It takes a lot more than the vague "from sea to shining sea" description to establish one of the world's longest national borders. As Maine native Porter Fox (Deep: The Story of Skiing and the Future of Snow) learns in his journey along the Canada/United States border, it took nearly 150 years to lay monument markers along the western 49th parallel boundary line--and even those still stray hundreds of yards from the exact legal national periphery. In the east, however, much of the border roams through lakes, rivers, bays and canals--Fox's travel by kayak or freighter could just as easily put him in one country as the other. Northland is an account of his journeys along the northern edge of the United States, and includes a healthy dose of the history of early explorers and Native American resettlements in the northern Great Plains.
While there is much preoccupation concerning the United States' border with Mexico, the Canadian line to the north is longer. Perhaps surprisingly, it has experienced the only known terrorist crossing into the U.S., has only 10% the number of U.S. Border Patrol agents guarding it and leaks about $56 billion of illegal contraband and 10,000 undocumented immigrants every year. Of course, it's also colder, more remote and, as Northland demonstrates, much more difficult to traverse. Maybe that's why it gets so little attention.
Fox's narrative begins in tiny Lubec, Maine, the easternmost town in the United States, originally "populated by bootleggers, businessmen, snake-oil salesmen, fishing families, smugglers, shipbuilders, and frontiersmen." Following the route of many explorers, he makes his way to the St. Lawrence River and into the Great Lakes. He points out that the British were more comfortable along the safer eastern seaboard, while the French were more adventurous. That is why names like La Salle, Champlain, Cadillac, Marquette and Nicolet seem so familiar--they put up forts and towns throughout the northern Midwest and Northeast. They stoically endured the "primal terrain" and tolerated conditions still prevalent among natives and visitors: "cold, wet, slightly lost."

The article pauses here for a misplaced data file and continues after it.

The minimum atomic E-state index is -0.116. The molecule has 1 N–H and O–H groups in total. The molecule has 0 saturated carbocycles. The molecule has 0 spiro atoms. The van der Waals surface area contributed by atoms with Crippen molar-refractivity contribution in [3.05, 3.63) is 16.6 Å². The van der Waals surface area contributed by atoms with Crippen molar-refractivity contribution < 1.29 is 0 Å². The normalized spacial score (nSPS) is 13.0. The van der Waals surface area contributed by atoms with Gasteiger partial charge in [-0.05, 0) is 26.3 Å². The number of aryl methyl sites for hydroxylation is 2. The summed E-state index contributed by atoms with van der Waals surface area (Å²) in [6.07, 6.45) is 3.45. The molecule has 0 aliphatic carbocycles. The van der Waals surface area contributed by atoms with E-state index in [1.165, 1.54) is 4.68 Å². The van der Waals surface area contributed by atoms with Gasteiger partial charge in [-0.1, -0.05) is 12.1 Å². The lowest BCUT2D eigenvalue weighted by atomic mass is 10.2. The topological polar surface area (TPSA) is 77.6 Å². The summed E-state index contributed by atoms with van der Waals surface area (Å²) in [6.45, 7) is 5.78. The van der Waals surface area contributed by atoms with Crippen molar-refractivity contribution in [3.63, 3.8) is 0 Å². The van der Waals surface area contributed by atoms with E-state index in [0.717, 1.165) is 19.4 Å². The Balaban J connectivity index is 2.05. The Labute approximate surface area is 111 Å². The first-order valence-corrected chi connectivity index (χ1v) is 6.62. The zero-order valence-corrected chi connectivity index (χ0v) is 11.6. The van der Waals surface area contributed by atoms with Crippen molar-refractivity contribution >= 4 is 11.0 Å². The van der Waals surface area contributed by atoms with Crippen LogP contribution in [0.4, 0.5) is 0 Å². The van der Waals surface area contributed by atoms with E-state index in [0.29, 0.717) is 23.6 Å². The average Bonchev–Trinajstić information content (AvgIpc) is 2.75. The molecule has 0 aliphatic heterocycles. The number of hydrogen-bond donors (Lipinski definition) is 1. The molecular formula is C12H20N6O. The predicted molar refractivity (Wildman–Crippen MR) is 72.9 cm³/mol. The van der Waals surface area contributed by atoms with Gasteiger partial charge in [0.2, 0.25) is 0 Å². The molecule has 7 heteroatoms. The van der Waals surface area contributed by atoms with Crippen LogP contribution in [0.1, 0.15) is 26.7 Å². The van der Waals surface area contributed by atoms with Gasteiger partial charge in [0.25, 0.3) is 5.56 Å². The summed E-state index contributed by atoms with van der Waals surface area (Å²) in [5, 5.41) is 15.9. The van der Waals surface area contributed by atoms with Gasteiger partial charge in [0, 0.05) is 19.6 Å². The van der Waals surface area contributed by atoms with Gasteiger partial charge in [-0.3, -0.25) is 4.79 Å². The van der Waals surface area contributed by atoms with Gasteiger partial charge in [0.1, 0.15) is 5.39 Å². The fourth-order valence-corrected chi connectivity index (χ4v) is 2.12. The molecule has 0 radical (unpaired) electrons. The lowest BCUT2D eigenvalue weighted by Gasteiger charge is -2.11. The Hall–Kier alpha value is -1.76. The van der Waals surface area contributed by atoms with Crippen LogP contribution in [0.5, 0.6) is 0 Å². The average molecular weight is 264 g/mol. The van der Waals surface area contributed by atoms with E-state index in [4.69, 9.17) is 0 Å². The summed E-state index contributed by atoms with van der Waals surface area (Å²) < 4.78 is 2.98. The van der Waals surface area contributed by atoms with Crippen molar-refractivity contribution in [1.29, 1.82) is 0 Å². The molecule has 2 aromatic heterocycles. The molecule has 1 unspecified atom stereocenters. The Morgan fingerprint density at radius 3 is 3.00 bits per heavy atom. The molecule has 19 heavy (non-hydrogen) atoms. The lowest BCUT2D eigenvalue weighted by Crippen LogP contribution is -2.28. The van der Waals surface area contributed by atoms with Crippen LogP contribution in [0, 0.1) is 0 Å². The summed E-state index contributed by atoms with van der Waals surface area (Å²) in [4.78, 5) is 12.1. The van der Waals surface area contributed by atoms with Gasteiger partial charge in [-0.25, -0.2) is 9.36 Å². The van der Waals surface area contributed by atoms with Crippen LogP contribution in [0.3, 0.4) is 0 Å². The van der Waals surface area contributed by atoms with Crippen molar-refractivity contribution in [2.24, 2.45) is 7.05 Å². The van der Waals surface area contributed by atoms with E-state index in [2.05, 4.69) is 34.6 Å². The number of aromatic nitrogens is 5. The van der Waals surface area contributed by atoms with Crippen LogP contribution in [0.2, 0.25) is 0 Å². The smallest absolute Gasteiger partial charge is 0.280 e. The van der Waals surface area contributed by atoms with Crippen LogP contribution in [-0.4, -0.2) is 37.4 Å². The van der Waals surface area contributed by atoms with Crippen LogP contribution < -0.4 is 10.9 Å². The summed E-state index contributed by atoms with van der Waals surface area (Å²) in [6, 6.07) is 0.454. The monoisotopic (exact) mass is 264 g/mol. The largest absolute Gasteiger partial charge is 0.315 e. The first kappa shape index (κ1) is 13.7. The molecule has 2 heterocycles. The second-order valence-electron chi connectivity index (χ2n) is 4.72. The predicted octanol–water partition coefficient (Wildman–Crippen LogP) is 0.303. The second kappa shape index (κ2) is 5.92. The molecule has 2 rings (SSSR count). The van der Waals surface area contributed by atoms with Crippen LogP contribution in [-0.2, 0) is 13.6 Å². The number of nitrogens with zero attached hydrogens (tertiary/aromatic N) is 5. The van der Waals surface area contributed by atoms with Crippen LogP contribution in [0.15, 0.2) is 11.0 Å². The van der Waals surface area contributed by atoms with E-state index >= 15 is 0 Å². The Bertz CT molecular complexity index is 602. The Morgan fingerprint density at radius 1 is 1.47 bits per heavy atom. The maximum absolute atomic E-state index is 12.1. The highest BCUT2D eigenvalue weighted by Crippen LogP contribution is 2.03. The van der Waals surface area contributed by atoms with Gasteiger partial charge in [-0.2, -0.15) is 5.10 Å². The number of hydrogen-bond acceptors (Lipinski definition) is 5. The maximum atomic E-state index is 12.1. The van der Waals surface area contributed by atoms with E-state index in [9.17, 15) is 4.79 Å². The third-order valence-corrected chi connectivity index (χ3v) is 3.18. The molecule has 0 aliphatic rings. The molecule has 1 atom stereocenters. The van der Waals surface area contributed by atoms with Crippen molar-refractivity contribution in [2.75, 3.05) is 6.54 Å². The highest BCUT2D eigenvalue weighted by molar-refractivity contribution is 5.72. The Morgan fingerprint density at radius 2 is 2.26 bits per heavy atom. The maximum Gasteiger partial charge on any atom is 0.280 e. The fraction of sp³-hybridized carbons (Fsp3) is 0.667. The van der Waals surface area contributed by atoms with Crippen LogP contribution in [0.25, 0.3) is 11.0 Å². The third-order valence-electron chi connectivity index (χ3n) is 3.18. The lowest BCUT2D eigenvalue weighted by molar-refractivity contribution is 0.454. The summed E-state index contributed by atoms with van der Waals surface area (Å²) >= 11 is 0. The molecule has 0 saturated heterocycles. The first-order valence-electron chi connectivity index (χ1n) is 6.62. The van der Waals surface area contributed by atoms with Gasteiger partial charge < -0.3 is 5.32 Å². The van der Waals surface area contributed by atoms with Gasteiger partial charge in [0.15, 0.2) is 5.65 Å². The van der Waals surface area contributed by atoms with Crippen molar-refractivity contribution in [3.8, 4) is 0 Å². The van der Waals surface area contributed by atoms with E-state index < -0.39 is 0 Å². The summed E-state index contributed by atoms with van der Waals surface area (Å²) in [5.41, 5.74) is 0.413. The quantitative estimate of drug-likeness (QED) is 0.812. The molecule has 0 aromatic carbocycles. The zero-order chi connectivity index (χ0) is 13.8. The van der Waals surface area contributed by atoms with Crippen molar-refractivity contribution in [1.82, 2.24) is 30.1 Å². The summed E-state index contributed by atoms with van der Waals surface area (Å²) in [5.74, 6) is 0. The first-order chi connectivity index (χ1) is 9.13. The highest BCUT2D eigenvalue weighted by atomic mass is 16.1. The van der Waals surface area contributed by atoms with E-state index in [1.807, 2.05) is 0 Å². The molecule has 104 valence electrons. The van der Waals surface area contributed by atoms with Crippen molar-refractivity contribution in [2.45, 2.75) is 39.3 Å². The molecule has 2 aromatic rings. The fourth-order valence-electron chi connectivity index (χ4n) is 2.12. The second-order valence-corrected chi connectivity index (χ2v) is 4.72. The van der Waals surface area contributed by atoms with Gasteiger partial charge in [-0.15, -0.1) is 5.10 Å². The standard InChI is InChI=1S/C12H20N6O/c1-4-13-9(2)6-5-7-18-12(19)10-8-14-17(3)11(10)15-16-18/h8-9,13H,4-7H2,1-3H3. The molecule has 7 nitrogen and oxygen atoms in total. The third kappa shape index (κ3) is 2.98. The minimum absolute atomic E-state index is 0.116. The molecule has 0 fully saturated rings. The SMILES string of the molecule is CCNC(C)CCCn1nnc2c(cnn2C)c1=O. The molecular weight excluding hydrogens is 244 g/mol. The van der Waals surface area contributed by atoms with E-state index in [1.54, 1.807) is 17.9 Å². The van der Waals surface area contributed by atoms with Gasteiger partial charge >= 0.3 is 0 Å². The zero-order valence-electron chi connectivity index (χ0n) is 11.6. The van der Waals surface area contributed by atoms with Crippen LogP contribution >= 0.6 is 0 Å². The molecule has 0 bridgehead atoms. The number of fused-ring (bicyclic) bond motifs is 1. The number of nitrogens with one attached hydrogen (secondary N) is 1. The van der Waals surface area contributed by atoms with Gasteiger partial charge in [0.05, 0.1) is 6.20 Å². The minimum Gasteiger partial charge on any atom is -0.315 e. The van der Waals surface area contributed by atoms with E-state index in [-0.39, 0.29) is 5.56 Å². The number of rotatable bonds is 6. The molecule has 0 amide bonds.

From the western tip of Lake Superior to the Pacific Ocean, however, Fox trades his kayak and life jacket for a good truck and camper. Running along Minnesota's Boundary Waters through North Dakota, Montana and Idaho to Washington is a highway trip. Supposedly nailed to the 49th parallel as the "longest straight border in the world," up close, it squiggles around and the highway gets diverted through various Indian reservations, mountain ranges, lakes and dense forests.
Fox is an amiable, entertaining guide to the past and present of this porous, rugged border with Canada. While Northland touches on various political disputes related to Native American issues, oil and gas production, and fishing and water rights, it is more an engaging travel memoir that highlights the lives of those who dwell on our northern edge. Like the meandering border itself, Fox wanders down whatever path catches his interest. --Bruce Jacobs, founding partner, Watermark Books & Cafe, Wichita, Kan.
Shelf Talker: In an enlightening travel memoir, journalist Porter Fox takes us on a trek along the often remote often loosely marked border between the United States and Canada.